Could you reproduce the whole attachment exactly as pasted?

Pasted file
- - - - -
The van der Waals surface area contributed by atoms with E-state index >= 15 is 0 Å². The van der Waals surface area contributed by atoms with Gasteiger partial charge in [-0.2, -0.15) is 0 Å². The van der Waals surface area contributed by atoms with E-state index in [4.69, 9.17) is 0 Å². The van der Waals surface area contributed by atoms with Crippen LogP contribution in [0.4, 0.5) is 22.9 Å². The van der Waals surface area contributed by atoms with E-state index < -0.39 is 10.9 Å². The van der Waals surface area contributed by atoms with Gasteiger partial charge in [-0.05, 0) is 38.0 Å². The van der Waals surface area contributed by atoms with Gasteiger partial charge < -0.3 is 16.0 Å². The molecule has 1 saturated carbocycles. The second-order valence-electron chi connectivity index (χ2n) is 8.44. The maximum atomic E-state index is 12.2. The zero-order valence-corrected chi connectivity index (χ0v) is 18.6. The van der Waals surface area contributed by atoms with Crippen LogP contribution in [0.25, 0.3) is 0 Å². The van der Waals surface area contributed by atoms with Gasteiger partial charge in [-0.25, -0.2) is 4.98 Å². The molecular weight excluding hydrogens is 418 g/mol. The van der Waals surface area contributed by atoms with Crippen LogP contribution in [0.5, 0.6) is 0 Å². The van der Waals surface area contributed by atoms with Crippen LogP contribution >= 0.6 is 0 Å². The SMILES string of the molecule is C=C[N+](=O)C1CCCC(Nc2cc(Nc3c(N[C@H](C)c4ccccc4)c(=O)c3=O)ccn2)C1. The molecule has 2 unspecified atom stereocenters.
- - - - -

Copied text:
The van der Waals surface area contributed by atoms with E-state index >= 15 is 0 Å². The van der Waals surface area contributed by atoms with Gasteiger partial charge in [-0.2, -0.15) is 0 Å². The van der Waals surface area contributed by atoms with E-state index in [4.69, 9.17) is 0 Å². The van der Waals surface area contributed by atoms with Crippen LogP contribution in [0.4, 0.5) is 22.9 Å². The van der Waals surface area contributed by atoms with E-state index < -0.39 is 10.9 Å². The van der Waals surface area contributed by atoms with Gasteiger partial charge in [-0.05, 0) is 38.0 Å². The van der Waals surface area contributed by atoms with Gasteiger partial charge < -0.3 is 16.0 Å². The molecule has 1 saturated carbocycles. The second-order valence-electron chi connectivity index (χ2n) is 8.44. The maximum atomic E-state index is 12.2. The zero-order valence-corrected chi connectivity index (χ0v) is 18.6. The van der Waals surface area contributed by atoms with Crippen LogP contribution in [0.25, 0.3) is 0 Å². The van der Waals surface area contributed by atoms with Gasteiger partial charge in [-0.25, -0.2) is 4.98 Å². The molecular weight excluding hydrogens is 418 g/mol. The van der Waals surface area contributed by atoms with Crippen LogP contribution in [0.5, 0.6) is 0 Å². The van der Waals surface area contributed by atoms with Crippen LogP contribution >= 0.6 is 0 Å². The SMILES string of the molecule is C=C[N+](=O)C1CCCC(Nc2cc(Nc3c(N[C@H](C)c4ccccc4)c(=O)c3=O)ccn2)C1. The molecule has 2 unspecified atom stereocenters.